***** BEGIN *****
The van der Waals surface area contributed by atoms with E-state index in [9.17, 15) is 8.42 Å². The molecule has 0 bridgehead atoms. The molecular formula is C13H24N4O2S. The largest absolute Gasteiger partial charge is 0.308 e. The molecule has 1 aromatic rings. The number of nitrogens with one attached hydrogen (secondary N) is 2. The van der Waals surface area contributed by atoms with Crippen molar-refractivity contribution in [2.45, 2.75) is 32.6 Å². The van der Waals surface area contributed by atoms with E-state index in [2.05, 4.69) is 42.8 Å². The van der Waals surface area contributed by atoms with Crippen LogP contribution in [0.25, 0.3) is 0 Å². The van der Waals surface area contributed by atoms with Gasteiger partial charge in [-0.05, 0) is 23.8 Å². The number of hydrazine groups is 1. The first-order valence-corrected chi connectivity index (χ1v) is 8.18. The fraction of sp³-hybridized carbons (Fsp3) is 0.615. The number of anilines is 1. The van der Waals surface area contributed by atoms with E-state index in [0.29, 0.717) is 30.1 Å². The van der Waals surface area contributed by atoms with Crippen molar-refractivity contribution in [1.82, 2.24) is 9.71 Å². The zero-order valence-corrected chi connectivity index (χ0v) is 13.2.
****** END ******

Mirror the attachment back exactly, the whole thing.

The van der Waals surface area contributed by atoms with E-state index in [9.17, 15) is 8.42 Å². The molecule has 0 bridgehead atoms. The molecular formula is C13H24N4O2S. The largest absolute Gasteiger partial charge is 0.308 e. The molecule has 1 aromatic rings. The number of nitrogens with one attached hydrogen (secondary N) is 2. The van der Waals surface area contributed by atoms with Crippen molar-refractivity contribution in [2.45, 2.75) is 32.6 Å². The van der Waals surface area contributed by atoms with E-state index in [2.05, 4.69) is 42.8 Å². The van der Waals surface area contributed by atoms with Crippen LogP contribution in [0.25, 0.3) is 0 Å². The van der Waals surface area contributed by atoms with Gasteiger partial charge in [-0.05, 0) is 23.8 Å². The number of hydrazine groups is 1. The first-order valence-corrected chi connectivity index (χ1v) is 8.18. The fraction of sp³-hybridized carbons (Fsp3) is 0.615. The number of anilines is 1. The van der Waals surface area contributed by atoms with E-state index in [0.29, 0.717) is 30.1 Å². The van der Waals surface area contributed by atoms with Crippen molar-refractivity contribution in [1.82, 2.24) is 9.71 Å². The zero-order valence-corrected chi connectivity index (χ0v) is 13.2.